Romney plans to hold a roundtable with local business leaders at the Vermeer Corporation, a manufacturing company, in Pella, Iowa today. This evening he will attend a fundraiser for the Polk County Republican Party in Des Moines. On Thursday morning, he plans to stop by the Iowa State Fair and speak at the Des Moines Register “soapbox.”
As he travels the state today and tomorrow, here’s one more question Romney is going to have to answer: How big of a threat is Rick Perry? We’ll let you know what he says.
RICK PERRY: GOIN’ TO CAROLINA (AND NEW HAMPSHIRE …. AND IOWA). The Texas gobvernor is set to make a sweeping trip through three critical early states — Iowa, New Hampshire and South Carolina — in the span of two days as his likely presidential campaign begins this weekend, ABC’s Arlette Saenz reports. Perry will start on Saturday in Charleston, S.C. where he will make clear his presidential intentions before moving up the East Coast to a house party with Granite State Republicans in New Hampshire. Sunday, the Texas governor makes the trek to Iowa, just one day after the Ames Straw Poll, to give a speech in Waterloo — the hometown of Michele Bachmann. Perry, a fifth-generation Texan and the longest serving governor in the country, will introduce himself on the national scene as he shakes up the entire race with these quick trips to states where other presidential contenders have dedicated months to campaigning.
Meanwhile, back in the Lone Star state, Rep. Lloyd Doggett, D-Tex., is set to lead the charge against Perry, specifically taking aim at his $4 billion in cuts to education funding this year. “I’m eager to see that he does not mess with America the way he has messed with Texas,” Doggett told ABC News. “Over the long haul, Texas will not be competitive if it does not have a strong educational system from pre-k to post grad, and Governor Perry has started the process of weakening that system.” http://abcn.ws/oSN5zQ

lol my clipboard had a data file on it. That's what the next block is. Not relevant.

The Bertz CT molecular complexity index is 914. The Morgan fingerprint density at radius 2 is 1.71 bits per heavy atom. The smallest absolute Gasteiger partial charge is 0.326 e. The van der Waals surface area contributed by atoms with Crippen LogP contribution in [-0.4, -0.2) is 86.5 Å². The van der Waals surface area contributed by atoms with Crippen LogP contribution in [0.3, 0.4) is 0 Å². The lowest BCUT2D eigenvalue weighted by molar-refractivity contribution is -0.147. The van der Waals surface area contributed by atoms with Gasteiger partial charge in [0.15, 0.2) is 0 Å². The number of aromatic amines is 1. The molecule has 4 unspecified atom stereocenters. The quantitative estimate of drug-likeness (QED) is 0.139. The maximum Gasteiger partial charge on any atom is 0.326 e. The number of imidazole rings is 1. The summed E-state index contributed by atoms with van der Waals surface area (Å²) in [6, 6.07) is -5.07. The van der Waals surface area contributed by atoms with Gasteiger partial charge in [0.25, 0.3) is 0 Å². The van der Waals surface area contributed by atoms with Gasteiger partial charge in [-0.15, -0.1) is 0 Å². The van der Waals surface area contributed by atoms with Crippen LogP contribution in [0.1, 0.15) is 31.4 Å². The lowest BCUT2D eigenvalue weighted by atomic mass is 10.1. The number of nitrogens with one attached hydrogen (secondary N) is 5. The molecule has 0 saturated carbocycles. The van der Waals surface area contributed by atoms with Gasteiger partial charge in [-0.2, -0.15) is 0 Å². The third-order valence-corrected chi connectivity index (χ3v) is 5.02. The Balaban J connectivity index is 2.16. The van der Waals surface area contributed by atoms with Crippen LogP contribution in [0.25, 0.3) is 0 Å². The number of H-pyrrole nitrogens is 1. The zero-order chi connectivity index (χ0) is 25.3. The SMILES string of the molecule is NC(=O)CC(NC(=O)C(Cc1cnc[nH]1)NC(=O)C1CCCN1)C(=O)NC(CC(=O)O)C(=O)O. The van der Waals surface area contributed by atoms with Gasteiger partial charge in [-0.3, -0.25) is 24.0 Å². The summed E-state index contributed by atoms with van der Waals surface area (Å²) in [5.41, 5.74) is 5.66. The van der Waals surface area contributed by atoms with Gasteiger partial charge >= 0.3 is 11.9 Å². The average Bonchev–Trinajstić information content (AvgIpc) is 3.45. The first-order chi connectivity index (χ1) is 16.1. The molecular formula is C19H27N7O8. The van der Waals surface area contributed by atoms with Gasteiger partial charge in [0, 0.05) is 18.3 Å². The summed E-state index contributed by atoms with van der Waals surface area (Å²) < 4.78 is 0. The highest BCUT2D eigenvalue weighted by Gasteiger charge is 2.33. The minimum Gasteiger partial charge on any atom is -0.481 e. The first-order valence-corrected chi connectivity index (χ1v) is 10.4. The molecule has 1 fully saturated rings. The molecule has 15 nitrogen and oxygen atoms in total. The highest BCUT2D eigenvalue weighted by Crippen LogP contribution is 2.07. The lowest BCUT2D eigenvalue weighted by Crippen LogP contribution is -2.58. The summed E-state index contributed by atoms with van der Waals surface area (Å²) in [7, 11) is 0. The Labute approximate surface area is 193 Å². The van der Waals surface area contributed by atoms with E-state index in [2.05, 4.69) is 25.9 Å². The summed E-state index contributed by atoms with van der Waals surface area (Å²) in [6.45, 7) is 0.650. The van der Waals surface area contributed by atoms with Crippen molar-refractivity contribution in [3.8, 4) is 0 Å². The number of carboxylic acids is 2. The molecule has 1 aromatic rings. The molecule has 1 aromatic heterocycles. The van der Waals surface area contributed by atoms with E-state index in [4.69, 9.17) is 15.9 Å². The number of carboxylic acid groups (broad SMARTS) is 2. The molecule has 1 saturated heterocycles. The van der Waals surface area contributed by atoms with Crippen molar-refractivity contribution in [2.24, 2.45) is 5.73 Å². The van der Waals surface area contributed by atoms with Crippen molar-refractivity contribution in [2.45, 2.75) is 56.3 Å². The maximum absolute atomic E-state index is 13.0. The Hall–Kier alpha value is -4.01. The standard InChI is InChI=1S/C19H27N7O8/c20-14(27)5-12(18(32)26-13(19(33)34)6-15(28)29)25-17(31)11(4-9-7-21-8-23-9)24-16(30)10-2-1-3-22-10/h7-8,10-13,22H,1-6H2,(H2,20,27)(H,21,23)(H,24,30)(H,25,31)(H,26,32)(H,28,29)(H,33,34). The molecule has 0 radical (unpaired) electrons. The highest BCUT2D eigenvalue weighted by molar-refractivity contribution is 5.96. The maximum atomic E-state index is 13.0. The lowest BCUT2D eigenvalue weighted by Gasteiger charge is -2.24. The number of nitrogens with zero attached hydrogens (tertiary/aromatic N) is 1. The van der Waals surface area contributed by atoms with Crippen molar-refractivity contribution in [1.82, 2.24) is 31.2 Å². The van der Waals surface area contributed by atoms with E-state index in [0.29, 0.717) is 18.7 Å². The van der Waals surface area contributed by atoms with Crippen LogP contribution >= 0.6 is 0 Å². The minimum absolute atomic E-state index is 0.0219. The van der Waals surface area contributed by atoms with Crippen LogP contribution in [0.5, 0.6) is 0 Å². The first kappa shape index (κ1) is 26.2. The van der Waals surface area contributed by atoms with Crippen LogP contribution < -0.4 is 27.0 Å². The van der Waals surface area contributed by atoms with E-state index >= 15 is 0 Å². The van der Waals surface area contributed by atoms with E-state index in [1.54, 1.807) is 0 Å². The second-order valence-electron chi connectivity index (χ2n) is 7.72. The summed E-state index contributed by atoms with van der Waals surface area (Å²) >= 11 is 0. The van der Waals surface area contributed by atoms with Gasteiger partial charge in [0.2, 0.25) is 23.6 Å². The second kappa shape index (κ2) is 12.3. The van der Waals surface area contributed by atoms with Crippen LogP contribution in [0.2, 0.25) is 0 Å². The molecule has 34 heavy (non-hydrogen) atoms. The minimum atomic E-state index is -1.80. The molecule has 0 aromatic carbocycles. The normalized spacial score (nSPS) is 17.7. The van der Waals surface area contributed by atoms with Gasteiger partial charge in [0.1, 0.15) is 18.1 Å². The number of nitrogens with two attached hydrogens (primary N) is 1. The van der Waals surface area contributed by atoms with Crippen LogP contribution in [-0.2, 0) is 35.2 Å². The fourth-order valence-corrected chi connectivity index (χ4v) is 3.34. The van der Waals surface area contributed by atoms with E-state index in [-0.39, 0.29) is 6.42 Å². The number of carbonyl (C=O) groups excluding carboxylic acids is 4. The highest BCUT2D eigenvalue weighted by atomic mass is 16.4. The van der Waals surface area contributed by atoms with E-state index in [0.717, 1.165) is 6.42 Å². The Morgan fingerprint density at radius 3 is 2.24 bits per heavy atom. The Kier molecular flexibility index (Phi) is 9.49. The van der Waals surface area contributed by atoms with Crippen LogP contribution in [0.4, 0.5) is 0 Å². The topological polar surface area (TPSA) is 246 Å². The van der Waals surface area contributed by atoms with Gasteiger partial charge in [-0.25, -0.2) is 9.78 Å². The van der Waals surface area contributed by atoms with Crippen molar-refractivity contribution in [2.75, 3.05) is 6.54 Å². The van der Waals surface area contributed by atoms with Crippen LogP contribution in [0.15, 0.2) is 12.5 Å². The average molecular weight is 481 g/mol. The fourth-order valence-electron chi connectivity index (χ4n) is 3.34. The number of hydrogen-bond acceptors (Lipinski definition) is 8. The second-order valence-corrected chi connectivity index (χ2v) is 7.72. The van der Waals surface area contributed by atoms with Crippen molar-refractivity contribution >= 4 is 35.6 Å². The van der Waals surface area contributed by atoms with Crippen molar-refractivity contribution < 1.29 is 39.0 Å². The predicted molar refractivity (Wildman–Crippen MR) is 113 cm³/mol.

PAWLENTY ON OBAMA: ‘STICK A FORK IN HIM’ — ‘HE’S DONE’ Both Michele Bachmann and Tim Pawlenty appeared last night at the Humboldt County Republicans' picnic in Humboldt, Iowa, a small town a few hours northwest of Des Moines. Just after Bachmann had fired up a large raucous crowd outside, Pawlenty gave a more subdued speech indoors, but one that included some stinging shots directed at President Obama. ABC News’ Matthew Jaffe was there: "Look, you can almost stick a fork in him. I think he's about done politically," Pawlenty said. "His numbers nationally are bad. You look at his numbers in the swing states that are going to really decide the election like Iowa and among independents, his numbers are awful." The former Minnesota governor didn't stop there either, reprising one of his favorite comparisons for the president by likening him to "a manure spreader in a windstorm." http://abcn.ws/rkZ9y5